While I was on the road this last week, I watched a video on one my favorite YouTube channels: Numberphile. This video discusses the Gale/Shapley algorithm for solving the Stable Marriage Problem.

If you’re unfamiliar with the Stable Marriage Problem, consider this:

You are the ruler of an island kingdom on which you have an even number of males and females, all of whom are of marriageable age. What you want to do as ruler is to create a series of perfectly “stable” marriages which will provide a good cement for the durability of your society.

In this scenario, a stable marriage is defined fairly simply as a union in which the man does not prefer another woman over the one to which he is married, while the other women also does not prefer the man over the one to which she is married.

For simplicity’s sake, consider two marriages:

  • Ron & Stacy
  • Doug & Marian

Scenario #1

Let’s say that Ron prefers Marian over Stacy, even though he’s married to Stacy. If Marian prefers Doug to Ron, she has no reason to leave Doug for Ron, and so her marriage is considered “stable”. Likewise, since Marian has no reason to leave Doug for Ron, Ron also has no legitimate reason to leave Stacy, even though he might secretly (or openly!) prefer Marian. In other words, his leaving Stacy will not help his cause with Marian, since Marian still prefers Doug to Ron. While Ron might be unhappy that he cannot be with Marian, his marriage is considered “stable” since he has no realistic reason to leave Stacy, given that his preference (Marian) does not also prefer him to her spouse.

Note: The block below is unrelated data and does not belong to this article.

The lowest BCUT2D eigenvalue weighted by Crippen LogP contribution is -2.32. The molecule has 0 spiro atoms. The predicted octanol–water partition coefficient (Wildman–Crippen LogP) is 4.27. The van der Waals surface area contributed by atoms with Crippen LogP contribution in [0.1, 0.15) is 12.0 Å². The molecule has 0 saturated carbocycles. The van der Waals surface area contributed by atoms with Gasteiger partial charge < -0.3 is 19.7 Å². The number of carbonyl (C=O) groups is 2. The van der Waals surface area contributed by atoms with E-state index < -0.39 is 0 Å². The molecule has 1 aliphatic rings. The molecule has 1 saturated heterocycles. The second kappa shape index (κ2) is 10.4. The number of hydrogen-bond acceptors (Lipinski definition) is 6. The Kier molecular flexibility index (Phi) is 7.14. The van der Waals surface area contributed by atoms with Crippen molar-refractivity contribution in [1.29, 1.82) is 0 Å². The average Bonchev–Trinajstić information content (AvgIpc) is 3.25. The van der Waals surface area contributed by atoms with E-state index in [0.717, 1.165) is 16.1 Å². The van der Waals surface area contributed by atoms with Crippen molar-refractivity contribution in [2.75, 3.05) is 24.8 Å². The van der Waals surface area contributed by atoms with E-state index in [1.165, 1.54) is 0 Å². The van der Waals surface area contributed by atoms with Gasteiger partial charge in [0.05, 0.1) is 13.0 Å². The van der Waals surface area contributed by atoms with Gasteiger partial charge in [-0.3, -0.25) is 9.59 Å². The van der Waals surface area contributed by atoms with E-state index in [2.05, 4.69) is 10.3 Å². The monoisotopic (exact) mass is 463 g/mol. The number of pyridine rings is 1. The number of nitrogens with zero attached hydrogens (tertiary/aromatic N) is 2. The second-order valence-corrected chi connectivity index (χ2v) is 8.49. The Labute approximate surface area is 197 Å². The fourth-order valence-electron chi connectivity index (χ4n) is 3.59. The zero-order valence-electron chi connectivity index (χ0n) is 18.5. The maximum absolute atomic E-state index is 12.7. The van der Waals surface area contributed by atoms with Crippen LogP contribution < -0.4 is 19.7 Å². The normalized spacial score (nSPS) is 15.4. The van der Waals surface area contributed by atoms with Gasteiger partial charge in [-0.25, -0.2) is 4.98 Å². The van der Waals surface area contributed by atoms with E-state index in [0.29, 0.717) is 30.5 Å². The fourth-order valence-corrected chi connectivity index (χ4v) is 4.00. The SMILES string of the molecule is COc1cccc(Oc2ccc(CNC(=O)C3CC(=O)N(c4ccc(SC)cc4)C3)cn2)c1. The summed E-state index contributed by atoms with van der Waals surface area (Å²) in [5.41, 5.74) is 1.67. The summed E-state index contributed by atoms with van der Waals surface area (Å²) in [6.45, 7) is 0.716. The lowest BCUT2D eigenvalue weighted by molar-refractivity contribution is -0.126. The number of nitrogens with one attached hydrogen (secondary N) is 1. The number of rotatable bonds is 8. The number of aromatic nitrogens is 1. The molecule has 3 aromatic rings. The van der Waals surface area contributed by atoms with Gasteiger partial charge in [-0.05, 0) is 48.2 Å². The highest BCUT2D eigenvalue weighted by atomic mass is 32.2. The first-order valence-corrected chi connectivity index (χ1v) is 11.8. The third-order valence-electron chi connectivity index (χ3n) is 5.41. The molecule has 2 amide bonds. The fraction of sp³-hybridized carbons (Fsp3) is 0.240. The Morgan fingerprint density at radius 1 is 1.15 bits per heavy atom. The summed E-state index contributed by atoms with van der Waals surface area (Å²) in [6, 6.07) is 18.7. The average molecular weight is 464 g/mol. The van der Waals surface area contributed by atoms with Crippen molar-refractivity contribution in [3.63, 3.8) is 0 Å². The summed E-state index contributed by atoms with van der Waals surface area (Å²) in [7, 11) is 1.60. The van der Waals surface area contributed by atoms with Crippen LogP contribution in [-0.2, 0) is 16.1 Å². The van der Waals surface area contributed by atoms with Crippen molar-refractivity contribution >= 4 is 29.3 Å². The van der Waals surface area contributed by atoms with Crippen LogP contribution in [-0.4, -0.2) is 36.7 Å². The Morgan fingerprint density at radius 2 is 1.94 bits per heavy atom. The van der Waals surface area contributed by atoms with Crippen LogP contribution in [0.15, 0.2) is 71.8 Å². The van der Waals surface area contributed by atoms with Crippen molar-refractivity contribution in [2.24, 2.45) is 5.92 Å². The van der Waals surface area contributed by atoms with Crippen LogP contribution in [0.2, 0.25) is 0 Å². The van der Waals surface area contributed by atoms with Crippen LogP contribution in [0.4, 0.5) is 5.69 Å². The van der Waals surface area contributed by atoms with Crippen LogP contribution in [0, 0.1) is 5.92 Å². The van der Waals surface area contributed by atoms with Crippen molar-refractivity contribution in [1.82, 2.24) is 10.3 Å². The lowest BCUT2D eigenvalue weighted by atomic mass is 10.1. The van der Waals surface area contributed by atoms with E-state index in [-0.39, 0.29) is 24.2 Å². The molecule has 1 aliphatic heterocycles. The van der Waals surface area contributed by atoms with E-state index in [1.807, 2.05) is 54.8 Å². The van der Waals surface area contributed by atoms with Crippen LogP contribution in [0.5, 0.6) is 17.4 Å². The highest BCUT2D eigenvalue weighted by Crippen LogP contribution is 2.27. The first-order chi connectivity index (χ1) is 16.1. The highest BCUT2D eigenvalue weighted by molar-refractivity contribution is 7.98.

Scenario #2

Now let’s flip it. Let’s imagine that Ron prefers Marian to Stacy (as before) AND Marian prefers Ron to Doug. In this case, both marriages are considered unstable since both Ron and Marian prefer each other over the spouses to which they are currently married.

The challenge of the Stable Marriage Problem, then, is to answer a simple question: Given an equal number males and females, is it possible to construct a complete set of stable marriages, marriages in which each partner has maximized their preferences in relation to their eventual spouses’ preferences? In other words, can we create 100% successful, stable marriages which are immune to the mutual preferences outlined in Scenario #2?

The Gale/Shapley Algorithm

According to an algorithm produced in 1962 by Gale-Shapley, the answer is yes. This algorithm, interestingly enough, has a lot less to do with pure mathematics and more to do with “iterations” and the logic executed within each iteration.

When I saw this explained, this sounded a lot like code to me, so I headed over to RosettaCode. Sure enough, this task has already been created and a number of solutions for different languages have already been submitted. ColdFusion, however, was absent from the list, so I decided to submit a crack at it.


The code itself isn’t that complex, so I’m not going to bother going through it here. If you’re interested, check it out on GitHub. Or better yet, become more acquainted with the Stable Marriage Problem and take a swipe at it yourself!